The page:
Convenience Stores have a History of Adaptation


The inception of the convenience store was all in the name of convenience and efficiency. One of the original American convenience stores was a local ice shop that would later become 7-Eleven.


The idea was simple. People already went to the ice shop to get the ice they needed for refrigeration. If people had to make the stop anyway, why not sell the basics like eggs, bread, and milk while they are there? This made their customers' weekly routines a little easier.


The next step in convenience was extending the hours. Most people do not need to stop at the store at 3 am but those who do could really use a place to go. Extending operational hours up to 24/7 allowed 7-Eleven customers to go to the store whenever it was most convenient to them.


Around this time there was also a large movement to pair convenience stores with gas stations. A gas station was and still is the ice store equivalent. People need to get gas every so often so why not have milk and eggs available while they are there? One of the premier gas station convience stores is Speedway. Speedway has utilized people's need for gasoline to create one of the largest convenience store chains in America.


One of the more recent developments with convenience stores is ready-made food. People were already stopping at these stores because they had everything one could need and were open late. People now had the ability to pick up not only pick up breakfast with their groceries but have that breakfast and coffee stand toe to toe with whateve fast food was available nearby. Royal Farms have just about perfected convenience store food. Their chicken is on par with KFC and Popeyes all while being part of a gas station.


At each step, convenience stores made sure that wherever their customers needed they had. That has culminated in a place where I can drive down the block at 3 am on Christmas and get gas, tin foil, a burger, and a cappuccino all in one place. This does not mean that the adaptations are done.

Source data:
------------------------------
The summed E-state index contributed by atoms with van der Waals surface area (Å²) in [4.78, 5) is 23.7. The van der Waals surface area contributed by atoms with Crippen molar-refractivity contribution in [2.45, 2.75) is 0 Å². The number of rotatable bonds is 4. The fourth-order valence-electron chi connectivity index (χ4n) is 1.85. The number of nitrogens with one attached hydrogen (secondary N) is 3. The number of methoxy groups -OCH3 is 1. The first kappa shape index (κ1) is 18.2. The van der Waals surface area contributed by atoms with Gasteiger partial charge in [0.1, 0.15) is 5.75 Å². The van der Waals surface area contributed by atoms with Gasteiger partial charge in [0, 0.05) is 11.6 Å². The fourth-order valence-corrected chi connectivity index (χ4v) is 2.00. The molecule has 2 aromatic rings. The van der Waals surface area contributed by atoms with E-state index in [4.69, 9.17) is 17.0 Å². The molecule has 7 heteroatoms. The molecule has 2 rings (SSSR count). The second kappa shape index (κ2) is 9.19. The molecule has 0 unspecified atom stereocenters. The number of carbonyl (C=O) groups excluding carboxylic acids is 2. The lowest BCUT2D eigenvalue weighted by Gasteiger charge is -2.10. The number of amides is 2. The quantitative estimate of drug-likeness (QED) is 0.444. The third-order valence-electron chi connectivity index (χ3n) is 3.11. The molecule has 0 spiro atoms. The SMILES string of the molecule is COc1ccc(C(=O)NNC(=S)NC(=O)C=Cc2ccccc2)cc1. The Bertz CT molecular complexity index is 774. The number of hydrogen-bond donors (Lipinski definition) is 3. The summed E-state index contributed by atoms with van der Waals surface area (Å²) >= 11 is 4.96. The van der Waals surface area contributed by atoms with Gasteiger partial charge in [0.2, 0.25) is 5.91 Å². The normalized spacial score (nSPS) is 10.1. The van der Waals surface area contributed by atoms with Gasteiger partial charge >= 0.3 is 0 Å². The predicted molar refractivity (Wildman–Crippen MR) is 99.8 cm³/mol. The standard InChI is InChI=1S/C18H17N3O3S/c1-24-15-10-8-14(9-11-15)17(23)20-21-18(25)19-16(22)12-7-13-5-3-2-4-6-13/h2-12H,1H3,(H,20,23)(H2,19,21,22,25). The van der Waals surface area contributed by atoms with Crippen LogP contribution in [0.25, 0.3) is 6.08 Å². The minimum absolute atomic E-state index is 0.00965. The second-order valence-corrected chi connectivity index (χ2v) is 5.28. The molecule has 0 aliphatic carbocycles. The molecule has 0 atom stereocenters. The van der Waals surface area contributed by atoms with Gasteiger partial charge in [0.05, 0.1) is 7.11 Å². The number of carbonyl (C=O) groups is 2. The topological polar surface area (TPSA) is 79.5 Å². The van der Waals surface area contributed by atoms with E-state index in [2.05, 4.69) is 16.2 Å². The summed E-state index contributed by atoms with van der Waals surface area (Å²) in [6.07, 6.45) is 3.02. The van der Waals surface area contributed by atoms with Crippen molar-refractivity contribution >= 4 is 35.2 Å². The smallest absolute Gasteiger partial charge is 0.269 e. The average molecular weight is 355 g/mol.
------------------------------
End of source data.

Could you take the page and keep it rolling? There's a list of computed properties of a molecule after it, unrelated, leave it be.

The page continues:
The next step is delivery. Stores don't need customers to leave the house for gas or ice if their orders can be dropped off at their door. Delivery has now become the most convenient way to get milk and eggs and that means that it is time for convenience stores to adapt as they have many times before.


The Covid-19 lockdowns have accelerated this process. The lockdowns gave consumers a taste of the convenience of delivery and now 68% have liked it enough to keep it as a norm for them. This means that convenience stores do not have the luxury to slowly figure out this delivery thing. Customers know they want it and they are ready to pay for it.


That is why Lula is here. Lula can have a convenience store delivering anywhere within 10 miles of them in a week. Lula handles the deliveries, tech, and customer support. That means store owners can focus on what they do best. Check out our stores and sign up for your store to get ahead of the next big thing in convenience shopping. Want your local store to deliver? Refer them so you can do your afternoon milk run from your couch.

About Lula: Headquartered in Philadelphia, Pa., Lula provides delivery solutions for convenience stores, pharmacies, and CPG brands that do not have a secondary sales channel, offering the first multi-vendor 30-minute delivery platform and a commitment to building a cleaner, more sustainable world. Learn more about Lula at www.luladelivery.com.